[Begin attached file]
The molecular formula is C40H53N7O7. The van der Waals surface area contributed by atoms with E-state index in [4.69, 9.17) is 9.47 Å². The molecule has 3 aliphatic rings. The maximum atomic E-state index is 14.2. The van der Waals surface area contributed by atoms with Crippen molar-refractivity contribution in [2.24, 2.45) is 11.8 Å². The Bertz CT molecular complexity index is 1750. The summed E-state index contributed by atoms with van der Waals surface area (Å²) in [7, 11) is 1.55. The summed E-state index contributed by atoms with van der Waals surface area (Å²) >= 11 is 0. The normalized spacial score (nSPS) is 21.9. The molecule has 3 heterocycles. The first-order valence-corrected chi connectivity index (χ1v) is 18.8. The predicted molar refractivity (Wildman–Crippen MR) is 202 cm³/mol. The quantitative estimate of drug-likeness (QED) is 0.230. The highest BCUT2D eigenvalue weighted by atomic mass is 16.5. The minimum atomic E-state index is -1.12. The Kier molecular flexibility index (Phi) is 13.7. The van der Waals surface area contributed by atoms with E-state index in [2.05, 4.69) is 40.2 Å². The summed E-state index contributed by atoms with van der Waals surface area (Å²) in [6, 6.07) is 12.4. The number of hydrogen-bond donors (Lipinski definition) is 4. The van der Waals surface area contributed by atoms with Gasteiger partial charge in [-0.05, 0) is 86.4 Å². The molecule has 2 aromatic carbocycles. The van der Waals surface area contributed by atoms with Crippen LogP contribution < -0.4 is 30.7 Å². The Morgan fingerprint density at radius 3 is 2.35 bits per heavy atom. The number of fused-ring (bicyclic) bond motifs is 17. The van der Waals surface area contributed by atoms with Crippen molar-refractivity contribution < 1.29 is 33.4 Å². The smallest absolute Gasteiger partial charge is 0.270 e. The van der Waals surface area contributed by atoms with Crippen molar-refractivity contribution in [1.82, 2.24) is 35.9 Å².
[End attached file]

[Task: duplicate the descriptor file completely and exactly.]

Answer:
The molecular formula is C40H53N7O7. The van der Waals surface area contributed by atoms with E-state index in [4.69, 9.17) is 9.47 Å². The molecule has 3 aliphatic rings. The maximum atomic E-state index is 14.2. The van der Waals surface area contributed by atoms with Crippen molar-refractivity contribution in [2.24, 2.45) is 11.8 Å². The Bertz CT molecular complexity index is 1750. The summed E-state index contributed by atoms with van der Waals surface area (Å²) in [7, 11) is 1.55. The summed E-state index contributed by atoms with van der Waals surface area (Å²) >= 11 is 0. The normalized spacial score (nSPS) is 21.9. The molecule has 3 heterocycles. The first-order valence-corrected chi connectivity index (χ1v) is 18.8. The predicted molar refractivity (Wildman–Crippen MR) is 202 cm³/mol. The quantitative estimate of drug-likeness (QED) is 0.230. The highest BCUT2D eigenvalue weighted by atomic mass is 16.5. The minimum atomic E-state index is -1.12. The Kier molecular flexibility index (Phi) is 13.7. The van der Waals surface area contributed by atoms with E-state index in [2.05, 4.69) is 40.2 Å². The summed E-state index contributed by atoms with van der Waals surface area (Å²) in [6, 6.07) is 12.4. The number of hydrogen-bond donors (Lipinski definition) is 4. The van der Waals surface area contributed by atoms with Gasteiger partial charge in [-0.05, 0) is 86.4 Å². The molecule has 2 aromatic carbocycles. The van der Waals surface area contributed by atoms with Crippen LogP contribution < -0.4 is 30.7 Å². The Morgan fingerprint density at radius 3 is 2.35 bits per heavy atom. The number of fused-ring (bicyclic) bond motifs is 17. The van der Waals surface area contributed by atoms with Crippen molar-refractivity contribution < 1.29 is 33.4 Å². The smallest absolute Gasteiger partial charge is 0.270 e. The van der Waals surface area contributed by atoms with Crippen molar-refractivity contribution in [1.82, 2.24) is 35.9 Å².